WDFW Online Sales and Services
https://fishhunt.dfw.wa.gov/

Contact Licensing
360.902.2464
licensing@dfw.wa.gov

 

Photo of WDFW personnel inspecting a boat for invasive species

Purchase an AIS Prevention Permit

Seaplanes

Under Washington state law, all seaplanes, including those registered in the United States or another country must purchase an Aquatic Invasive Species (AIS) prevention permit before placing or operating the seaplane in any waterbody in the state. In order to purchase a permit (click the "other" product category tab), the purchaser needs to provide the registration number. Each separate registered seaplane requires a permit.

Seaplanes are aircraft (including fixed wing and helicopters) that are able to land or take off from water. All civil aircraft are registered with a national aviation authority using procedures set by each country. The registration numbers are alphanumeric and displayed prominently on the aircraft.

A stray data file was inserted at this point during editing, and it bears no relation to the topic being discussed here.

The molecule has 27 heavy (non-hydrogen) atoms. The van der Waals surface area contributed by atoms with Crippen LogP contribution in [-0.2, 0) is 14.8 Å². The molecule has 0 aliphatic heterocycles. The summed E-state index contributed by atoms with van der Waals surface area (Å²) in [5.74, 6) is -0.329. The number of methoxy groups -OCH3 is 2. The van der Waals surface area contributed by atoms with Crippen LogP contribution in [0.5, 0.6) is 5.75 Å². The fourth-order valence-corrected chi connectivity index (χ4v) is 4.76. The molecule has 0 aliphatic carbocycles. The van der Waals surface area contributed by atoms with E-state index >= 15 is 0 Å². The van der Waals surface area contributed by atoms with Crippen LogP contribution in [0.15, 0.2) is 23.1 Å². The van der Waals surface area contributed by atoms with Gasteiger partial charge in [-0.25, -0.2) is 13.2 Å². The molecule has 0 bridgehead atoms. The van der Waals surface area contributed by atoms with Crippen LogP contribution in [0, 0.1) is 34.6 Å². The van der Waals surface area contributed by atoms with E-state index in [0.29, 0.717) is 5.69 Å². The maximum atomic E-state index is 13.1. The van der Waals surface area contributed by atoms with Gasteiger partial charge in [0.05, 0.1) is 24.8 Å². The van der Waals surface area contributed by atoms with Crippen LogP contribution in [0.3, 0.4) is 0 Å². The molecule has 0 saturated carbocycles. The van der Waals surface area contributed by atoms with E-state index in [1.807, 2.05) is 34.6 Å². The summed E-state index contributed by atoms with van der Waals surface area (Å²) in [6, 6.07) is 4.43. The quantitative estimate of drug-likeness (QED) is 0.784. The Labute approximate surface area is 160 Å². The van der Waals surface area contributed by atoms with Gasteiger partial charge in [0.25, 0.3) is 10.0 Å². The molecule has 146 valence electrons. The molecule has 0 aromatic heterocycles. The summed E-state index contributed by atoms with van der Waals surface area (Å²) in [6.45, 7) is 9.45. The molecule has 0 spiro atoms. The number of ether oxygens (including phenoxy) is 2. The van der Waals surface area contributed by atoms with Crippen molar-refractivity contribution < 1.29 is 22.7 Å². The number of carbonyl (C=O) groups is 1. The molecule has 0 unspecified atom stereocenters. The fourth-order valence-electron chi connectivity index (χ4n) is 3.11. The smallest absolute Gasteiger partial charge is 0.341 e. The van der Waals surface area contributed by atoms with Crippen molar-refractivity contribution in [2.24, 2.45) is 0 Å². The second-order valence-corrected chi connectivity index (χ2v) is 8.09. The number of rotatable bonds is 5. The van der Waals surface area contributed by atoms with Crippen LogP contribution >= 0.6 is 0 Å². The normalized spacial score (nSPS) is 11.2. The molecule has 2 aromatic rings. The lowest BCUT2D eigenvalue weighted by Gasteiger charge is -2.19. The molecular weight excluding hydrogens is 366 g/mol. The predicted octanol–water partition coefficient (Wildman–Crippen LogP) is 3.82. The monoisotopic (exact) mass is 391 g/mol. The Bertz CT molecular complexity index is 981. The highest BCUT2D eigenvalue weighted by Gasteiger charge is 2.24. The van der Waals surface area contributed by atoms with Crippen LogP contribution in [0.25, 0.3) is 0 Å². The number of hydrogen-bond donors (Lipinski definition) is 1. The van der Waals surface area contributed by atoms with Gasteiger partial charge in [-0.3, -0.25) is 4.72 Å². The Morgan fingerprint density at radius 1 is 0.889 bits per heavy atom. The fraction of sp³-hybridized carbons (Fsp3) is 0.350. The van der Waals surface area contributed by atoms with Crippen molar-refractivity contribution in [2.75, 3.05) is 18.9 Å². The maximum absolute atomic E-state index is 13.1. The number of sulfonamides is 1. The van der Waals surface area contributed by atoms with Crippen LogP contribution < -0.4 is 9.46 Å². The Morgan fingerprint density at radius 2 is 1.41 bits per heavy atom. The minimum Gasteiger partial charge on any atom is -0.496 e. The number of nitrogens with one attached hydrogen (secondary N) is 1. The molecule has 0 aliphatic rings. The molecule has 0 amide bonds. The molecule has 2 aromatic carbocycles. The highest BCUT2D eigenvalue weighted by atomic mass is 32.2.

How to locate the registration number

In the United States, the six-digit registration number is commonly referred to as an "N" number, because all aircraft registered in this country have a number starting with the letter N. After the letter N, there can be a five-digit number (N12345), four digits and one letter (N1234Z) or three digits followed by a two-letter code (N123AZ). The letter codes may not contain “I” or “O”, due to their similarities with the numerals 1 and 0. The registration number is not hyphenated.

In Canada, the airplane registration "number" starts with the letter "C" followed by a hyphen (-) and then a four-letter code.

A valid AIS prevention permit must be present and readily available for inspection by a fish and wildlife officer or ex officio fish and wildlife officer at the location where the seaplane is placed or operated.

Exempt seaplanes include:

  • Non-Washington State seaplanes that are not required to register or be licensed in another state or country;
  • Private or commercial seaplanes being transported over land by a commercial transporter (a permit is required by the commercial transporter only);
  • Military seaplanes owned by the U.S. government; and
  • Seaplanes clearly identified as being owned by any federal, tribal, state, or local government agency or other public entities, and used primarily for governmental purposes.